Sunday, May 3, 2009

I am speechless, me speechless?


well, almost speechless. Actually, I am vacillating between speechless and babbling about this recipe. It is all Lisa's fault. If she had not taken such a beautiful photo and posted the photo and the recipe on her site, I would be doing something else right now. While loving this recipe in its original form, I am certain that it would be a fantastic underlayment for Shrimp and Grits, Barbequed Shrimp, Poached Eggs...you add your ideas and fill in the blank here_______. Just keep in mind, it is: 1)easy to make, 2) easy to store, 3) beautiful to look at, 4) delicious, 5) adaptable. You cannot go wrong. Think crisp outside, soft-centered polenta topped by earthy, buttery flavorful mushrooms. What a deal!

Wild Mushroom Ragoût on Crispy Polenta with Comte Cheese
from : Lisa and
epicurious

yield: Makes 10 first-course servings


Polenta:
2 cups whole milk
2 cups low-salt chicken broth
1 bay leaf
1 cup polenta (coarse cornmeal)*
1/2 cup (packed) coarsely grated Comté cheese (I used an aged English rugged white cheddar from Costco)
2 tablespoons (1/4 stick) butter

Mushroom Ragout:
3 tablespoons butter, divided
4 tablespoons extra-virgin olive oil, divided
1 1/2 pounds assorted wild mushrooms (such as oyster, crimini, and stemmed shiitake), thickly sliced (I used an assortment of dried wild mushrooms soaked in warm water, then drained
1/4 cup finely chopped shallots
2 teaspoons balsamic vinegar
1/4 cup low-salt chicken broth
1/3 cup crème fraîche or whipping cream
1/3 cup chopped fresh parsley, divided
1/3 cup (packed) coarsely grated Comté cheese (may use another semi-dry, hard cheese of your liking)

preparation
For polenta:
Generously butter 13x9x1- inch baking sheet. Bring milk, broth, and bay leaf to simmer in heavy medium saucepan. Remove saucepan from heat; cover and let steep 20 minutes to allow flavors to develop. Discard bay leaf. Bring liquid to boil. Gradually add polenta, whisking constantly until smooth. Reduce heat to medium-low and cook until polenta is very thick, stirring frequently, about 10 minutes. Stir in Comté cheese and butter. Season to taste with salt and pepper. Transfer polenta to prepared 13x9x1-inch baking sheet. Using wet hands, press polenta evenly over sheet to edges. Chill until firm, at least 3 hours. Cut polenta into 20 squares. DO AHEAD: Can be made 1 day ahead. Cover and refrigerate.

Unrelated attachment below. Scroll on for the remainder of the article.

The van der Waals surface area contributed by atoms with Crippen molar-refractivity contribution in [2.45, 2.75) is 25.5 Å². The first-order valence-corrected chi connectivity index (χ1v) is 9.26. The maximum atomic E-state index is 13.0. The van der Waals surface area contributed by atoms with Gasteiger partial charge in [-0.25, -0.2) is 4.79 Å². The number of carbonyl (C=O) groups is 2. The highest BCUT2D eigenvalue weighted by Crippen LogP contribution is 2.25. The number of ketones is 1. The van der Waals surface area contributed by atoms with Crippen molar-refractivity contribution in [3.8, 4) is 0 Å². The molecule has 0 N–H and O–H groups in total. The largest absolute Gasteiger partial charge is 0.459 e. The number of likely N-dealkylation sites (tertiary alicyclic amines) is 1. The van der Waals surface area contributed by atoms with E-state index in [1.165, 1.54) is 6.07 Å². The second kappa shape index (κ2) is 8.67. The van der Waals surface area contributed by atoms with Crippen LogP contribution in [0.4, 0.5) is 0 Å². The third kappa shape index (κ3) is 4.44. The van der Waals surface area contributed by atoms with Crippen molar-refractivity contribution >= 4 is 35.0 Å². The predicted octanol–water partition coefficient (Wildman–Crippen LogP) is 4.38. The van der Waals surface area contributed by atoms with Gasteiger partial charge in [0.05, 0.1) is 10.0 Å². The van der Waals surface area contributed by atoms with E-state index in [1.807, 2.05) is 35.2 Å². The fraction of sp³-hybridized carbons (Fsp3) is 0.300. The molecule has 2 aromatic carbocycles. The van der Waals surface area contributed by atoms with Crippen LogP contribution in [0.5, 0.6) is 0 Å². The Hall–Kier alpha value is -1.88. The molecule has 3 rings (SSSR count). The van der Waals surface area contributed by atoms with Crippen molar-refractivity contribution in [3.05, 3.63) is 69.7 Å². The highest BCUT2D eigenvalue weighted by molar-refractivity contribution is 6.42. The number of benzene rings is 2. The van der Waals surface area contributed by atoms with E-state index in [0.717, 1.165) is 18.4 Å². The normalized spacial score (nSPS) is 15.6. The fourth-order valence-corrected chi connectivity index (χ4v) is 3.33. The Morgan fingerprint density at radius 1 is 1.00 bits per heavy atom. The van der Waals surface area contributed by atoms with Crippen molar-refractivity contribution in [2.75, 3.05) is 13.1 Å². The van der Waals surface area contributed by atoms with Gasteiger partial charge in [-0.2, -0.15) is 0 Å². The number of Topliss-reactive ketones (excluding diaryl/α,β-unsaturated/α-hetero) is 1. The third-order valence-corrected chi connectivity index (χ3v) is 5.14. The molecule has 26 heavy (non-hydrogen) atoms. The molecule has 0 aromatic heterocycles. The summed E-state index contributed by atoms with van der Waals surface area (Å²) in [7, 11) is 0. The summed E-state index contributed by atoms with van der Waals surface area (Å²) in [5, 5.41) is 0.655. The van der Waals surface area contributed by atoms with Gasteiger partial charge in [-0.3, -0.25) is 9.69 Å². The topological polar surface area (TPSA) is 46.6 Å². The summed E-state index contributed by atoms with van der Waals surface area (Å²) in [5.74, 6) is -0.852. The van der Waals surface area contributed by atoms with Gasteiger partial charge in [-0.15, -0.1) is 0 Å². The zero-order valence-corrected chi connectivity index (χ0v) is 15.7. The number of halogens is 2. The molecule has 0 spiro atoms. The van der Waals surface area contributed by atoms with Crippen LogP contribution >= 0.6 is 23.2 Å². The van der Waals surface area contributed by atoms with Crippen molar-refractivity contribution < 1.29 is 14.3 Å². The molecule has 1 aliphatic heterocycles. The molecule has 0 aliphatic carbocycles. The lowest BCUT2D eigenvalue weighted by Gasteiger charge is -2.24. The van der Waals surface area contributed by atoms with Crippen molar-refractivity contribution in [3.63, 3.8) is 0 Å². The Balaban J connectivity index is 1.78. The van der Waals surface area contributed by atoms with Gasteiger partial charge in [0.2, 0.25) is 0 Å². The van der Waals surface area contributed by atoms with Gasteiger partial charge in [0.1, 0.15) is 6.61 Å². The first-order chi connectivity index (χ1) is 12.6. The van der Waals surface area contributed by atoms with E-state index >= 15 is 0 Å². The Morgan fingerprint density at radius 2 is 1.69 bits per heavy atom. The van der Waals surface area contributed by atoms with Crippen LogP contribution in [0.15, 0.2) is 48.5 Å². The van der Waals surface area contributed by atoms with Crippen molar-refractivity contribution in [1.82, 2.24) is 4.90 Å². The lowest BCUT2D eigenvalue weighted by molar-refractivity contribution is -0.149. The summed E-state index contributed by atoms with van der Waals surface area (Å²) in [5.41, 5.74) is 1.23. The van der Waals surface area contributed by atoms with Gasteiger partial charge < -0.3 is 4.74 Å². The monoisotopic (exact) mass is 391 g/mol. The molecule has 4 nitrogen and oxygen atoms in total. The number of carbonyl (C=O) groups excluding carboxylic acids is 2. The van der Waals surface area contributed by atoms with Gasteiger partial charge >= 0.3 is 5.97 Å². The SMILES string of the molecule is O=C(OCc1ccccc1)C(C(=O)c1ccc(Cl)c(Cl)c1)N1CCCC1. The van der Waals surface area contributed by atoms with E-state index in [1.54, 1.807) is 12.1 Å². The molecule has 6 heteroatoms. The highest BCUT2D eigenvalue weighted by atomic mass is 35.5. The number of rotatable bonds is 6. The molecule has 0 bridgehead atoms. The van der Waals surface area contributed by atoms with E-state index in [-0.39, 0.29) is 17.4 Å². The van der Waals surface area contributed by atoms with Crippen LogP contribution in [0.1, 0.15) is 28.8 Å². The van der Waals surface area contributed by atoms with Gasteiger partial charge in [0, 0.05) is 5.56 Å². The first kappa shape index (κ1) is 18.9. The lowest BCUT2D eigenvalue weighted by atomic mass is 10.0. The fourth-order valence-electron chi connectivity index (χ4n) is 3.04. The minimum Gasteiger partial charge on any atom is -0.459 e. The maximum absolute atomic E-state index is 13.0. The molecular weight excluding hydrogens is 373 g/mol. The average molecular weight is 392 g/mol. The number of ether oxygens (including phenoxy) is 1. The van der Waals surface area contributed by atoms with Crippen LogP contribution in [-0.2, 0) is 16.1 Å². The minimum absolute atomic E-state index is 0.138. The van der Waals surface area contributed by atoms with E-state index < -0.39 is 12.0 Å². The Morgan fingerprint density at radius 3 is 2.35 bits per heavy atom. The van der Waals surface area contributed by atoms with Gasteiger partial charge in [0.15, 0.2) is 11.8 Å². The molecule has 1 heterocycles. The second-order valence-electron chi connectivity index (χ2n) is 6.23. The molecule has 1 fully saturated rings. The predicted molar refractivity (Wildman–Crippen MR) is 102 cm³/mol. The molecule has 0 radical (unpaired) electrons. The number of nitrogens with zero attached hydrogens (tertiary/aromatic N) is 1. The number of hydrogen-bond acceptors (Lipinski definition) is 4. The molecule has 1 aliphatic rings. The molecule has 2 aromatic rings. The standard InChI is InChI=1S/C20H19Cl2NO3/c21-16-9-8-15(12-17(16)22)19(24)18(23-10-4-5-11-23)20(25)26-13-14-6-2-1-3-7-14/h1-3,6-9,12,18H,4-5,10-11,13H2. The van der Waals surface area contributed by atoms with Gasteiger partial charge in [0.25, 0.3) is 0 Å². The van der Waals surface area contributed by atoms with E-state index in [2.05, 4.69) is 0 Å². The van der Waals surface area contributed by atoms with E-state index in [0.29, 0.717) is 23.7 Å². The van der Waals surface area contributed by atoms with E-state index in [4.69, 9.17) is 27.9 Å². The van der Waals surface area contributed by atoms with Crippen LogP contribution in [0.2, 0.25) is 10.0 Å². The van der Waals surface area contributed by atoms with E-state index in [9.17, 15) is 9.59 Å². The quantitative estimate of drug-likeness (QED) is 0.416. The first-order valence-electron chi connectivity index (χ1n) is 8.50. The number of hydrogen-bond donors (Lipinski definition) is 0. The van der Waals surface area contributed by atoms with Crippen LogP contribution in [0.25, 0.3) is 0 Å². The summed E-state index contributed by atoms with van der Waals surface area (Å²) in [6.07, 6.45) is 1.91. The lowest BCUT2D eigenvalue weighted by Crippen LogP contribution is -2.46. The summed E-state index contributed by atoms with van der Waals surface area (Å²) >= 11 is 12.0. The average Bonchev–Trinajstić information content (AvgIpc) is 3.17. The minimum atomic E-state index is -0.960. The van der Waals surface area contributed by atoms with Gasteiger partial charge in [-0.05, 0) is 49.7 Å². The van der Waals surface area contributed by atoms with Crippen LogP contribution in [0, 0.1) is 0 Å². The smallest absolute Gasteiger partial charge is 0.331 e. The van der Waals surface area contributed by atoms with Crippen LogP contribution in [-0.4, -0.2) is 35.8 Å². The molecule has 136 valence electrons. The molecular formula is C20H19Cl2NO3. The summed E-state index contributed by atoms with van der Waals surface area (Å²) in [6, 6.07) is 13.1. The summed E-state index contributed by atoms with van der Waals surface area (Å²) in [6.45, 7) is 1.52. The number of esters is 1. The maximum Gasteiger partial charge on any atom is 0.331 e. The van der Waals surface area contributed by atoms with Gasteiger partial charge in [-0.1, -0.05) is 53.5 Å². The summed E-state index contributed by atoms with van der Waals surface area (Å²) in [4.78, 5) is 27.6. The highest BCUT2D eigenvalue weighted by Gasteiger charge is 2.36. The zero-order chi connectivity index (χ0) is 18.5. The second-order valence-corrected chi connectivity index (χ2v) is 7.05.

For mushroom ragout:
Melt 2 tablespoons butter with 2 tablespoons oil in large deep skillet over medium-high heat. Add all mushrooms and sauté until tender and browned, stirring often, about 10 minutes. Add shallots and balsamic vinegar; sauté until tender, about 2 minutes. Season lightly to taste with salt and pepper. DO AHEAD: Can be made 1 day ahead. Cover and refrigerate.
Re-warm mushrooms in large skillet over medium-high heat until heated through. Add broth and simmer 1 minute. Stir in crème fraîche and half of parsley. Season mushroom ragout to taste with salt and pepper. Remove from heat; cover to keep warm.
Meanwhile, preheat oven to 300°F. Melt remaining 1 tablespoon butter with remaining 2 tablespoons olive oil in large nonstick skillet over medium-high heat. Working in batches, add polenta squares to skillet and cook until browned, about 2 1/2 minutes per side. Transfer to rimmed baking sheet and keep warm in oven while cooking remaining polenta squares.
Arrange 2 polenta squares on each plate. Top each with warm mushroom ragout; sprinkle with grated Comté cheese and remaining parsley and serve.

MORE INFO:
Comté is a semi-firm, Gruyère-style cow's-milk cheese made in France.
*Polenta can be found at some supermarkets, as well as at natural foods stores and Italian markets. If polenta is unavailable, substitute an equal amount of regular yellow cornmeal and cook it about half as long.

Lisa's note:
Lisa of Lisa is cooking changed the original recipe by leaving out the creme fraiche and Comte cheese. Instead, she flavored them with green garlic, shallots and truffle salt. When making the Polenta, she used all milk for the liquid and a half cup grated parmigiano reggiano stirred in at the end of the cooking time.

My note: I went back to the original recipe and used the dairy and chicken broth. This recipe is an impressive make ahead party dish that goes well with almost anything. In addition to being able to make ahead, it also stores well. Try it with or without the mushroom ragout. We had the Polenta re-warmed and topped with a fried egg for breakfast.


2 comments:

  1. Thanks for the link! The fried egg version sounds fantastic!

    ReplyDelete
  2. That looks really good! I have not had much luck with frying polenta yet.

    ReplyDelete